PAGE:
Both The Above Grounds For Holding The Instrument To Be Conveyance Of Sale Covered By Article 23(a) Of Schedule 1-B Of The Act Are Completely Misplaced. When It Is Not Disputed That The Original Owner Of The Property Is Thakur Sri Krishna Chandra Ji Maharaj Trust And It Was Only Leased Out In Perpetuity By It In The Year 1908 In The Absence Of Any Document Showing That The Original Owner Had Parted With The Ownership, It Cannot Be Said That Smt. Shakuntala Devi Had Purchased Absolute Rights In The Sale. Merely, For The Reason That She Had Purchased The Property In Auction Sale, It Is Misconceived To Accept That She Had Acquired Absolute Rights Which Were Ultimately Transferred By The Instruments In Question.
The Instruments No Doubt At Places Refers About Transfer Of Ownership But The Same Is In Connection With The Constructions Existing On The Land. The Constructions Were Raised By The Lease Holders And As Such They Were The Owners Of The Same. In Executing The Instruments, The Word Ownership In Respect Of The Constructions Has Been Used. As Far As The Land Is Concerned The Ownership Never Vested With The Lease Holders And Could Not Have Been Transferred. In View Of Above, The Instruments In Question Are Composite Transfer Of Absolute Rights In The Constructions (Malva) And Instruments Of Transfer Of Lease Of Land By Way Of Assignment.
It Is Pertinent To Note That The Instruments Were Duly Registered And Were Treated To Be Transfer Of Lease By Way Of Assignment Covered By Article 63 Of Schedule 1-B Of The Act By The Sub-registrar. On The Initiation Of Proceedings On A Complaint, The Collector Held Otherwise But The Order Of The Collector Was Set Aside By The CCRA Vide Order Dated 25.3.2004 With A Clear Finding That The Original Owner Of The Land In Question Is Thakur Sri Krishna Chandra Ji Maharaj Trust. The Trust Had Leased Out The Land To The Predecessor Of The Present Lease Holders In The Year 1908. The Same Lease Hold Rights Have Been Transferred In Favour Of The Petitioner. The Lease Holders Could Not Have Transferred Any Better Rights Than Which Were Held By Them And Therefore, There Is No Absolute Sale Of The Land In Favour Of The Petitioner. He Thus Held That The Instruments In Question Are Covered By Article 63 Of Schedule 1-B Of The Act. The Matter Was Remanded To The Collector With The Above Observation. The Said Order Of The CCRA Became Final And Therefore It Was Not Within The Domain Of The Collector To Have Gone Beyond The Above Conclusion Drawn By The CCRA In Holding Otherwise And In Treating The Instruments To Be The Conveyance Of Sale Or Alternatively Lease Deeds Covered By Article 35(a) (vi) Of Schedule 1-B Of The Act More Particularly When The CCRA Had Directed The Collector To Follow The Observations Made In His Order In Redeciding The Matter.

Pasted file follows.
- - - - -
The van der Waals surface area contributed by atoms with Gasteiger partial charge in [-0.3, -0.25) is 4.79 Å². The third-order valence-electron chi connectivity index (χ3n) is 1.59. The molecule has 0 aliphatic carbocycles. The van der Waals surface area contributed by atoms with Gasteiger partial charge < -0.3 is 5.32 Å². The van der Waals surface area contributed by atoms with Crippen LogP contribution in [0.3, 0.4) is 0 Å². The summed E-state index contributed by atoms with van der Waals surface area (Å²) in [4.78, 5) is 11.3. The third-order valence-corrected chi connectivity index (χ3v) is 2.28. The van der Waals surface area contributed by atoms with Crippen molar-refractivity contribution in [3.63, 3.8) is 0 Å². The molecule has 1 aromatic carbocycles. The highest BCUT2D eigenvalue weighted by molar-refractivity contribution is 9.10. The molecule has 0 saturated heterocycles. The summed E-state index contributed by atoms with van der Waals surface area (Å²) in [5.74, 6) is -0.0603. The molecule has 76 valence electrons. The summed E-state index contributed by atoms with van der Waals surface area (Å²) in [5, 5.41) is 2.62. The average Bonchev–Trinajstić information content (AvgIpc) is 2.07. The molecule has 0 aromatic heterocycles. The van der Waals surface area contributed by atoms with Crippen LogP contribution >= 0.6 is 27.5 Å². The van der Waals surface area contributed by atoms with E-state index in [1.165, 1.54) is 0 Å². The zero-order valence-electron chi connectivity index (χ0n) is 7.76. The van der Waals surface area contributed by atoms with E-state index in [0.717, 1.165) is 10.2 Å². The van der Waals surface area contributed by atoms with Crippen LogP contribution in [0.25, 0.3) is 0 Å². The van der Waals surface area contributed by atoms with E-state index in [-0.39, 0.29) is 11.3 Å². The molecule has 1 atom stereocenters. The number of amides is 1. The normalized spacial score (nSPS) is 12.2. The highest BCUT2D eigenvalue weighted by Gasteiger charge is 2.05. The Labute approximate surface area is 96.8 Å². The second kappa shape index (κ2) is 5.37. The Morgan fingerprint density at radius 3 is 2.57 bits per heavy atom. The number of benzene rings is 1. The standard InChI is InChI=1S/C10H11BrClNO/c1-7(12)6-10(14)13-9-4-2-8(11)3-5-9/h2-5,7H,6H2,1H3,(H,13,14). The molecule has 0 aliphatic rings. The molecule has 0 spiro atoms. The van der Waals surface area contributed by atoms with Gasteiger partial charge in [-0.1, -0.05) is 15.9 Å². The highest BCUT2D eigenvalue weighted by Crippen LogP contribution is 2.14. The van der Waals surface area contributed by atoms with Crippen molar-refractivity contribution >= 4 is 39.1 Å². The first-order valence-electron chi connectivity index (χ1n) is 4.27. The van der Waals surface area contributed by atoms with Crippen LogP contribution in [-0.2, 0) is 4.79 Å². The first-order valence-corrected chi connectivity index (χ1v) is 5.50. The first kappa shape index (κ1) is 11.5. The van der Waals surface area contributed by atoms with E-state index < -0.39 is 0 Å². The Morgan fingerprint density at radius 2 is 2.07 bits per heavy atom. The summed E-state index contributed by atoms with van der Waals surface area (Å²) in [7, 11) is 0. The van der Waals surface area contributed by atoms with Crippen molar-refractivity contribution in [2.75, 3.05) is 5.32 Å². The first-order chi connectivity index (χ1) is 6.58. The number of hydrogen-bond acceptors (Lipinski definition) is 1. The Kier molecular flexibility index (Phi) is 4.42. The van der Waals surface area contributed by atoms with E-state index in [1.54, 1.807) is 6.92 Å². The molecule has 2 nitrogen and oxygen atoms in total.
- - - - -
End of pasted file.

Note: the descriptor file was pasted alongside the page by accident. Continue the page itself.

In View Of Above, Also The Collector As Well As The Revisional Authority Both Fell In Error In Treating The Instruments To Be Conveyance Of Sale Or Lease Deeds.
A Similar Controversy Had Arisen Before The Supreme Court In The Case Of Resident Welfare Association Noida Vs. State Of Uttar Pradesh 2009 (14) SCC 716. In The Said Case A Lease Deed Was Executed By The Lessor Noida In Favour Of A Cooperative Society And Its Members, Who Were Described As Lessees And Sub-lessees Respectively. The Members Of The Society I.e. Sub-lessees Further Entered Into Agreements Transferring Their Rights To Third Party. Such An Instrument Executed By The Members I.e. Sub-lessees Was Held To Be An Assignment Of The Lease Hold Rights Which Were For The Purpose Of Mere Enjoyment Of The Property And Not Transfer Of Ownership And Was Held To Be Covered By Article 63 Of Schedule 1-B Of The Act. It Was Also Held That As Under Article 63 Of Schedule 1-B Stamp Duty Is Payable On The Consideration Mentioned In The Instrument The Market Value Of The Property Is Not Determinable And As Such Section 47-A Of The Act Would Not Come Into Play.
The Above Decision Of The Supreme Court Squarely Covers The Controversy At Hand. No Contrary Decision Has Been Cited.
Accordingly, I Hold That The Instruments In Question Are Transfer Of Leases By Way Of Assignment Which Are Chargeable To Stamp Duty As Per Article 63 Of Schedule 1-B Of The Act And A Reference Under Section 47-A Of The Act In Respect Thereof Is Bad In Law.
The Impugned Orders Dated 07.04.2006 And 27.6.2011 Passed By S.D.O. And CCRA Are Quashed. Let A Writ Of Certiorari Be Issued Accordingly.
The Writ Petition Is Therefore Allowed But With No Order As To Costs